In this section, we will focus on recent insights into the function and regulation of the endosomal/lysosomal protein degradation pathway using kidney proximal tubule (PT) epithelial cells as an example. Kidney PT cells have an extensive apical endocytotic apparatus that is critical for the reabsorption and degradation of filtered proteins via the endosomal/lysosomal pathway, as well as for the extensive recycling of many membrane transport proteins (68, 69). From early endosomes, the internalized material (ligands) and receptors can be either recycled, exocytosed back into the PT lumen, or delivered to organelles including late endosomes and lysosomes for degradation. Many low-molecular weight plasma proteins (such as albumin, hormones, vitamin-binding proteins and cytokines among others)(7072) as well as some drugs (including gentamicin and amikacin)(73) are reabsorbed in the PT by receptor-mediated endocytosis and are delivered to lysosomes for degradation. This process involves three apically-located multiligand-binding receptors, megalin, cubilin and amnionless (68, 74, 75). Megalin is a 600 kDa transmembrane glycoprotein that belongs to the low-density lipoprotein (LDL) receptor gene family and functions as a low-selectivity, high-capacity scavenger receptor. Cubilin is a 460 kDa peripherally attached glycoprotein which interacts and functions with megalin in a dual-receptor complex (68).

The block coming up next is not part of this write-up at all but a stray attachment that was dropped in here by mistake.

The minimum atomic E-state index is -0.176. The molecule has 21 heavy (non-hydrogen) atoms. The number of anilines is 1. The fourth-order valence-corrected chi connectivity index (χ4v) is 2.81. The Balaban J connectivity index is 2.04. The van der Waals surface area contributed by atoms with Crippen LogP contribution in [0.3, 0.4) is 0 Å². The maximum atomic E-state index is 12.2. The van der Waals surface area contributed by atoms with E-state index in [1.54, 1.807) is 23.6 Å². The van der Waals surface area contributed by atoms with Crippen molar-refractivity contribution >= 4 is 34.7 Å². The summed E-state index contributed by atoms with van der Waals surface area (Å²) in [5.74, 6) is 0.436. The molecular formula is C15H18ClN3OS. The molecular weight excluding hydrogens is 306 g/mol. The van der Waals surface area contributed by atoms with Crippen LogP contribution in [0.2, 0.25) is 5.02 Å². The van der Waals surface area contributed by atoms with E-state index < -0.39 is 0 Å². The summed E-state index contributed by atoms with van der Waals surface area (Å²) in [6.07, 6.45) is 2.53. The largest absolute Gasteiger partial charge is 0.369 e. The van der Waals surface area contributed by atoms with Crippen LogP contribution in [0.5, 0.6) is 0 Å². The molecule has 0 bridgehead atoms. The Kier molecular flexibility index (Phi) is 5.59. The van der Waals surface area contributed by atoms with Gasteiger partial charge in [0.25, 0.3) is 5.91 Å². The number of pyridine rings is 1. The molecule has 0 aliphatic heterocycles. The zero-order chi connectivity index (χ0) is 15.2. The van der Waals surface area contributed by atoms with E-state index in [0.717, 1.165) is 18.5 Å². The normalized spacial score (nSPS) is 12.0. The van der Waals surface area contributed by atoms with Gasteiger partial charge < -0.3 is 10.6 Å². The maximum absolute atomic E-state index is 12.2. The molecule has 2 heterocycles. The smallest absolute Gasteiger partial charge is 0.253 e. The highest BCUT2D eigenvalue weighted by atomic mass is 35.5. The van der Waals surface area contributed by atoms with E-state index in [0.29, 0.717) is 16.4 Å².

Megalin: an endocytic scavenger receptor involved in intracellular signaling